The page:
There are many stories to be told about the genesis of our Carnival. One story in particular broadens the traditional origin myths. Through anecdotal and archaeological evidence, it suggests a tradition of masking reaching beyond the classic tale of European arrival and its role in the spreading of Carnival to islands where, after Emancipation, in an act of social resistance, Afro-Trinidadians appropriated it.
A good place to start the story is where I first heard it 15 years ago with local historian and anthropologist John Cupid. For Cupid there was "a tradition of celebration" on our islands long before the French arrived, and before that, long before the Spanish came too. A "tradition of celebration going back to the Warrahoon."
As many might know, the Warrahoon were and are a group of Amerindians from the Orinoco delta who, the archaeological record states, were here in the 500-year period before European arrival. They were also involved in the Trinidad Carnival of 1848 documented by Charles Day, who, when discussing the initial period of Carnival after the beginning of French immigration, recorded his observations of a "Warrahoon masquerade" played by "half-Indian peons and Africans" on the streets of Port-of-Spain that appeared well-established.
According to Cupid, this was not surprising. "There were always celebrations on the island. Where we are here, on these hills and high valleys of Lopinot, there were people...long before the Catholics came, there were celebrations on the island of Kairi (Trinidad)." He went on to say the Warrahoons' animal masquerade involved a headdress made of animal skin, painted face, and animal skin worn on the shoulders and ankles. And that the Capuchin monks who arrived in the late 1600s as missionaries to Trinidad "observed these celebrations."
Is there evidence to back up his story? Historical anecdote and oral histories do describe the Warrahoon playing an animal mas and painting their faces with roucou berries and red ochre. Also, Cupid's version of events makes sense. It does not erase the presence of the Amerindian population, its culture and genetics on the island, which we know existed in plain sight into the early 19th century. Nor does it erase their cultural influence and how a tradition of celebration may have existed here long before Europeans began their colonial conquest of the Caribbean.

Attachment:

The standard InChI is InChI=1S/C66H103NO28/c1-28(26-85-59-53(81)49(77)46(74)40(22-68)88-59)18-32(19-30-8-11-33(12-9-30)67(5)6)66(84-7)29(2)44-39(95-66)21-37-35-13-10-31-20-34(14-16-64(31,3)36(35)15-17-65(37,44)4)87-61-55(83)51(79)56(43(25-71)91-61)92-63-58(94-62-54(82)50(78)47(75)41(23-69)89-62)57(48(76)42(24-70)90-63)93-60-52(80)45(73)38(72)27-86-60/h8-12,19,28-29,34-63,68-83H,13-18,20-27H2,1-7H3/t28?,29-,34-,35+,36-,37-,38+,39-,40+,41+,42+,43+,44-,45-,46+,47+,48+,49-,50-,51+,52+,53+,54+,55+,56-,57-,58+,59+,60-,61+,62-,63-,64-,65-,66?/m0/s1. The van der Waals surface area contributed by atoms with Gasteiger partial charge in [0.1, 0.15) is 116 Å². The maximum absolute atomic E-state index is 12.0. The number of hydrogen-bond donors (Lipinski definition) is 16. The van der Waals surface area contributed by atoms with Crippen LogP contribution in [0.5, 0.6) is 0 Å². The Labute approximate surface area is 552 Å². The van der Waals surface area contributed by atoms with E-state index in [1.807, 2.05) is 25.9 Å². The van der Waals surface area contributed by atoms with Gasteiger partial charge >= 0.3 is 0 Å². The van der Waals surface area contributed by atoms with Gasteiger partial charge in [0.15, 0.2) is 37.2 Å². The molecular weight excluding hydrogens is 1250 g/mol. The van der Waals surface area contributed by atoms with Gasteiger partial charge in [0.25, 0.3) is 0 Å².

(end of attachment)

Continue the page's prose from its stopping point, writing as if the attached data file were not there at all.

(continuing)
This is an easy observation to support because anthropologists and historians have demonstrated the world over the long-established,cross-cultural human capacity for celebration. Celebration does not suddenly appear with colonial immigration. For example, we know as far back as 525 BCE that the Greek historian Herodotus wrote of the spring solstice celebrations he witnessed in North Africa. He mentioned Egypt, where celebrations were held to mark the opening of their crop season and honour the fertility of both the earth and women.
He wrote, "The Egyptians were the first people in the world to hold general festive assemblies, and religious processions and parades, and the Greeks learnt from the Egyptians." Support for Cupid's suggestion that a tradition of celebration has long existed on the island can also be found in the diaries of Bartolom� de las Casas (one of the first European settlers to the Caribbean) who recorded seeing Carnival-like behaviour.
In terms of archaeological evidence, it is agreed that roucou berries and vegetable substances like cashew nuts were being used as facial and body decoration at the time of Spanish arrival in the region. This idea then, of festival and celebration on our islands before the arrival of Europeans, is not a huge leap.
That "Wild Indian" masquerades–a mixture of Warrahoon and North American Indian influences–are also a recorded sight throughout the 19th and 20th centuries at Carnival time and are still seen on the outskirts of today's bikini-and-beads Carnival is further evidence of an Amerindian strand and connection.
Anthropologically all of this is important because it suggests the dominant and simplistic European origin myths about our Carnival are incomplete. Cupid's story does a similar thing to later narratives of Africanisms that surround Trinidad Carnival in the 19th century.
And lastly, the story also supports ideas of cultural mixture and process in understanding our society, opening the way to including other cultural influences in the story of our Carnival such as East Indian, Chinese, and American, over the more simplistic, familiar and traditional European and/or African origin myths that most often dominate.
�2 Dylan Kerrigan is an anthropologist at UWI, St Augustine